Do You Have Arthritis? - A Quick Guideline

If you are still not sure whether you have arthritis or if it’s something else, this simple guideline may help

Situtation 1 - Activities

You did a lot of gardening, playing a sport, or other physical activity over the weekend and on Monday morning, you wake up with really sore leg muscles and your lower back is sore. When you rub your muscles, they are sore and tender.

Likely Condition - Muscle Pain

This is best recognized by tenderness and pain when using the muscle. You get relief with heat or massage. The condition is acute (i.e., sudden onset) and will reduce and stop after a period of time (depending on the extent of the injury).

Situtation 2 - Getting Up

You get up one day out of a chair or out of bed, and feel a hot, sharp, shooting pain – in your foot. Or, as you work at your desk, or even read a book, you suddenly feel sharp pain in the tips of the fingers, or even down the back of your neck.

Likely Condition - Nerve pain due to compression

Nerve pain is best recognized by hot, sharp, shooting pain which radiates to other areas of the body. The condition will remain until the stress on the afflicted nerve cluster is relieved with physiotherapy or other applicable treatments.

Situation 3 - Daily Stiffness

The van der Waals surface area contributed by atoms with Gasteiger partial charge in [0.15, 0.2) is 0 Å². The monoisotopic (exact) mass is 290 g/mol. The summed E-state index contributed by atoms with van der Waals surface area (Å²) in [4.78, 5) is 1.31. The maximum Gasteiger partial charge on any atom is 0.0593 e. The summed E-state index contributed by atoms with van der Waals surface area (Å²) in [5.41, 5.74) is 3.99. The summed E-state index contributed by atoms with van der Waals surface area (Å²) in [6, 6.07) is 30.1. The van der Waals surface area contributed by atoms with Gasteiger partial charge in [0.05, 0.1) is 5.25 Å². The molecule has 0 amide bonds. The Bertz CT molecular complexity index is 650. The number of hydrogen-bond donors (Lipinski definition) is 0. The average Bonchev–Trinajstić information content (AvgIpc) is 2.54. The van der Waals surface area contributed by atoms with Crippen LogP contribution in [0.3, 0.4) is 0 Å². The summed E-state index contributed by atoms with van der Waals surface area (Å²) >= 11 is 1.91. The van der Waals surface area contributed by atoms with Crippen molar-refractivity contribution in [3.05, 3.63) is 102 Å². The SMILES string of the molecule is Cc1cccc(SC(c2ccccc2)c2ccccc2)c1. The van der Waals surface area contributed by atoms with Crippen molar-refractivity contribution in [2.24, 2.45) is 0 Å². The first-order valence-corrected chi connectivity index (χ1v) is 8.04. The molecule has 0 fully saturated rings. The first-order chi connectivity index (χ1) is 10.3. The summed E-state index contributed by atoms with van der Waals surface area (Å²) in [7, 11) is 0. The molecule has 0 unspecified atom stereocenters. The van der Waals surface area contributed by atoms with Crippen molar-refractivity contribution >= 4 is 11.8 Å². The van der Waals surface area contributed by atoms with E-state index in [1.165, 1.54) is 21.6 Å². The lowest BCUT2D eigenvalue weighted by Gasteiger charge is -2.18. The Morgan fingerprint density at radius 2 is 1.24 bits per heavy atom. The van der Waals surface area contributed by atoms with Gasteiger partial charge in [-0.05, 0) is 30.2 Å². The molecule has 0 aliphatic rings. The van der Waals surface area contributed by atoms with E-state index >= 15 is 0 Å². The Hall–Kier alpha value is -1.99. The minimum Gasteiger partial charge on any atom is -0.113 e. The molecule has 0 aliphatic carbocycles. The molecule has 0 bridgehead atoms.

You find that almost every day, you feel stiff or “tight” in one or more joints. When you’ve been bent over for a while, you find it hard to straighten up. Or you can’t stand on one leg easily, while putting on pants. Overall, you are less flexible and realize that for some reason you can’t do something you used to do without thinking. The stiffness then includes pain at times – sometimes made worse when you are active.

Likely Condition - Arthritis

Arthritis is best recognized by chronic stiffness and pain in any joint (may be slight or severe). The condition does not go away – it only varies in the intensity of the pain.

If you have now recognized that you do, indeed, have arthritis it is helpful to understand the structure of the joint and how arthritis affects it.

Joint Description

A joint comprises the junction of two bones, the ends of which are covered by a layer of cartilage. The smooth, slippery cartilage allows the ends of the bones to move freely, and it spreads the forces evenly when there is pressure on the joint.

The synovium is the membrane surrounding the joint that produces a small amount of thick fluid (synovial fluid) which nourishes the cartilage and keeps it slippery. The synovium is covered by a tough outer layer (capsule).

Ligaments on both sides of the joint keep the bones in place and prevent too much movement or dislocation.

Tendons attach the muscles to the bones.

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